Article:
Bitcoin

Bitcoin is an online payment invented in 2008.  It was released as an open-source software in 2009. The system is peer-to-peer. Users can transact directly without needing an agent.  People find this currency attractive as no bank can control it.

Bitcoin. The ledger uses its own unit of account also called bitcoin. The system works without a central repository or single administrator. This has led the US Treasury to categorise it as a decentralised virtual currency. This is the first cryptocurrency.

Bitcoins are created as a reward for payment processing work.  Users offer their computing power to verify and record payments into the public ledger. This activity is called mining. There can only ever be 21 million bitcoins. The smallest denomination is called a Satoshi.  Besides mining,  they can be obtained in exchange for different currencies, products and services.

With an estimated $14 billion worth of Bitcoins in circulation 82,000 merchants now accept this currency.  Eight million users have set up wallets.   These are accounts where they store and manage the currency. The number is growing.

Bitcoins are a way of using and moving money without a bank account or credit card. The currency fluctuates in value against other currencies. Recently, a Bitcoin was worth about $10,571 in U. S. dollars.

Users can purchase this currency, store them in a virtual wallet linked to their smartphone.  They can then scan their account information at participating establishments to pay for merchandise.

Insurers that consider the possibilities of protecting Bitcoin users have other lingering concerns. For one thing, Bitcoin has some volatility. Therefore you can’t have the same approach to storing it as you would a commodity. Volatility in price is one of the things carriers are concerned about. An upward move in price can be beneficial to an owner. It is difficult to understand.  The price movements is a very complex problem for insurers.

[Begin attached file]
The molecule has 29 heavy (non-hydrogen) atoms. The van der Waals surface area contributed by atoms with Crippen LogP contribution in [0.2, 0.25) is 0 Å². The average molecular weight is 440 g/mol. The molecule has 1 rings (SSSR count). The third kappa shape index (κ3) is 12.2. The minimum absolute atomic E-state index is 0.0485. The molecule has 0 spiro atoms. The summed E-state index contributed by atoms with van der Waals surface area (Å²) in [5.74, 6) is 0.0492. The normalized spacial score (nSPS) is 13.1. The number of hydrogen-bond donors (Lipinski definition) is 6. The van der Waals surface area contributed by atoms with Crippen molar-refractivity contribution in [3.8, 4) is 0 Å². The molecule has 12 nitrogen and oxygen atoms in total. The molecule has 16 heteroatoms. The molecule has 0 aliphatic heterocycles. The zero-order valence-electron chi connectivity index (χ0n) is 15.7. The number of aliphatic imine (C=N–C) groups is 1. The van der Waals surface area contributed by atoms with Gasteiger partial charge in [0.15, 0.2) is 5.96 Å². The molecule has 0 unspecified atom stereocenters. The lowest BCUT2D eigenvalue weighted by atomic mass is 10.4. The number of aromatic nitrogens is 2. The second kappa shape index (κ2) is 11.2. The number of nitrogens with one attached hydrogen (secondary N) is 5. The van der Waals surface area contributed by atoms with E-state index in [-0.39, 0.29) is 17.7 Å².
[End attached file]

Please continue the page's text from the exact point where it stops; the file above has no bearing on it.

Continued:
Individuals or businesses are protected when holding bitcoins  This is in much the same way a safe deposit box at a bank secures valuable. Once stored in a virtual wallet, the currency can only be moved or accessed through the use of two “keys” – or codes. One held by the Bitcoin owner and the other held publicly. A person could lose the thumb drive that has the private key on it, then they are no longer able to unlock the Bitcoin wallet.

Investment in Bitcoins has been relatively robust. The growth in investment so far in the short life of the currency has been stronger than the growth of Internet-related investments during a similar period in its startup.

Venture capital companies have invested more than $670 million worth of Bitcoins into security-related enterprises. Insurers have viewed Bitcoin use as a cybersecurity risk. There is a distinction between ensuring Bitcoin value and covering the management of a Bitcoin company. The price of the currency cannot be insured but the company could be covered like any other Directors and Officers insurance.

Bitcoin theft insurance is available, however, it is pricey and there are only a few policies. However, over time more people will get involved.   Thus there will be more consistency in the security of the underwriting.

An interesting aspect of Bitcoin is the anonymity of users.  While every Bitcoin transaction is digitally recorded, parties to the transactions are identified only by account numbers, not names. The anonymity seems to be part of Bitcoin appeal for many users.

Any transaction that is done via email leaves an electronic “track” that can be followed back to the user, so the anonymity is hardly complete.

The vast majority of people in the world do not have bank accounts or credit cards, but many of them do have smartphones.

Bitcoins could become a simple and reliable currency for millions of people. Bitcoin is the cutting edge of where monetary systems may be going, although this would not happen overnight.

If Bitcoin is going to survive as a digital currency, it is going to have to convince investors that their holdings are safe. There has been a huge problem lately as two exchanges recently shut down due to hacker attacks.  This attracted unwanted headlines and added fuel to detractors who believe cryptocurrencies are untrustworthy stores of wealth.

Falcon Global Capital, a San Diego firm launched a fund that will offer investors access to insurance should their bitcoins suddenly disappear, as they have for other unfortunate believers operating in the MX GOX or Flexcoin exchanges.